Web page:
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Sunday, June 30, 2013

In A Mommy War Nobody Wins

One of my pet peeves is how terrible women can be to each other. Almost nowhere is it more apparent than how we compete as mothers. From eying the lunches the other mom's make and what they are wearing, we judge, we snark and beat ourselves up for never being enough.

Headlines scream, "Body after baby!" and we look on  in awe as celebrities, seemingly overnight, are back in the minus-sized jeans looking rested and blissful. Occasionally a celeb will come forward and share their stories of post-baby depression, but for the most part we expect to pop babies out and snap back into shape pronto. And that is only the beginning. After that it is off to the races.

Through my own children's school years I witnessed women competing over getting to be room mother for their child's class, making the best costumes for Halloween and cupcakes for birthday parties. There was a never-ending gauntlet to run and never win. I endlessly compared myself to mothers I thought were doing it better, doing more and looking beautiful while doing it. I truly felt like I was never enough.

And this was before mommy blogs and Pinterest. In many ways I was lucky, my children, now all young adults, came of age in a somewhat less competitive time. The world pre-Internet was smaller and less intimidating. Now, there is no escaping how you're falling short. It's right there on your friend's Facebook pages, in the crafts you've pinned, and on the cover of US Magazine. You're not throwing a Game of Thrones themed party for your 12-year-old, and you're certainly not a millionaire mom-preneur rocking size 2 jeans while balancing a baby on one hip, and your vegan-friendly, uber-chic designer bag on the other. And as they grow the platforms for competition only gets worse.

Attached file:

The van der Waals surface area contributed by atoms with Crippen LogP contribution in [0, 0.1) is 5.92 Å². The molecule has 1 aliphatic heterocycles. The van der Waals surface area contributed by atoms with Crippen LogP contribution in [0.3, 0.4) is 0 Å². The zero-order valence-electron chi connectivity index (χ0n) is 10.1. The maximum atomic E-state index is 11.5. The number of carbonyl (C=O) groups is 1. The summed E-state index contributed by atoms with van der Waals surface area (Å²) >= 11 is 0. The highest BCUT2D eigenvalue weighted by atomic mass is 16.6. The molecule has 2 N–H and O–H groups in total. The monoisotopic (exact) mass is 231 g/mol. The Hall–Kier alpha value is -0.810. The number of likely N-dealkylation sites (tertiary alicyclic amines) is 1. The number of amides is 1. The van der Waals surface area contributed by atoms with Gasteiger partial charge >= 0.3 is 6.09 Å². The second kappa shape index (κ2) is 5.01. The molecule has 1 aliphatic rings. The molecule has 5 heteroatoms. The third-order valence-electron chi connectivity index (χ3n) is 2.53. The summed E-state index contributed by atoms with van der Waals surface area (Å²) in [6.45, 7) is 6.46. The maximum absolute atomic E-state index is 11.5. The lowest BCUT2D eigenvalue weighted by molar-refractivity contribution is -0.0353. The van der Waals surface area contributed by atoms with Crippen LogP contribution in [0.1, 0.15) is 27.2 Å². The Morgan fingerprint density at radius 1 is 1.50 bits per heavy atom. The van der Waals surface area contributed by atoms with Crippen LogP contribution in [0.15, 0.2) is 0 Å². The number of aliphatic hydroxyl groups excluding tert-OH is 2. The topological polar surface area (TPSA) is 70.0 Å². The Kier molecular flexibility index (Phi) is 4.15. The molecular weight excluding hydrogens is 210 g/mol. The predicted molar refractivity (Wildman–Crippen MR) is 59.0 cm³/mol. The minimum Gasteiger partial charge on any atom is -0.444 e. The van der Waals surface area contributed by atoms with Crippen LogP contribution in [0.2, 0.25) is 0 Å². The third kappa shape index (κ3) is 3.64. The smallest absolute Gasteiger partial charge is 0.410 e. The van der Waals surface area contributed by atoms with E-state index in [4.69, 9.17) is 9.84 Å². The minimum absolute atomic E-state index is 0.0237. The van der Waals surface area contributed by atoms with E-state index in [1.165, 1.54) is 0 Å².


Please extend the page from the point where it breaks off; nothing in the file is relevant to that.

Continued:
I have been on both sides of the mommy war lines. Two of my children were super successful in high school, my daughter went to Wellesley College, and her brother had a great academic scholarship to Northeastern University. Both graduated and are self-sufficient and doing great, interesting, creative things with their lives.

My oldest son didn't go to college. He became a heroin addict. It's hard to feel like you've won the mom war when your child becomes a junkie. I learned the hard way to know who your real friends are, and how toxic and hurtful judgment can be.

I've had to admit to myself that had I only had my two younger children it would have been easy to judge other parents whose children dropped out of school, or had addiction issues. When faced with the issue myself I was humbled. I now knew there were no guarantees of perfect children, no matter what sugar-free, additive free cereal you bought them.

Parenting is hard, and it's also a bit of a crap shoot. Most of us are truly trying our best, even if it doesn't look that way to you. At a certain point we eventually realize (hopefully) that we have little control over what choices our kids make.  We can guide them as best we can, love them and be there to help find a different school, heal after a loss, or heaven forbid, find a rehab center.

What we really need is support, and perspective. We need to know in the long-run, baby Isabelle walking at nine months doesn't meant she's going to be more successful that Coco who is taking her own sweet time. And we need to be kind to each other, which starts with being kinder to ourselves.

Of course I blamed myself when my son was an addict. But it wasn't my fault, anymore than my daughter going to the same college as Hilary Clinton was my achievement. I also can't take credit for my son's long-term sobriety either, but I can be proud of the fact that I never gave up on any of them.

We need to stop being a culture of compare and contrast. Our insides will never compare to the outsides we see staring back from the magazine racks, or the moms we really don't know who we see at gymnastics. The next time you find yourself resenting the woman in front of you getting coffee because she looks so pulled together while you've got on yoga pants and tank top, take a minute to realize she's got her stuff too, and she may be thinking, "wow, I wish I had her thighs, I never go to the gym, I suck." We are all in it together. Stop judging what everyone else is doing, and most of all stop judging yourself.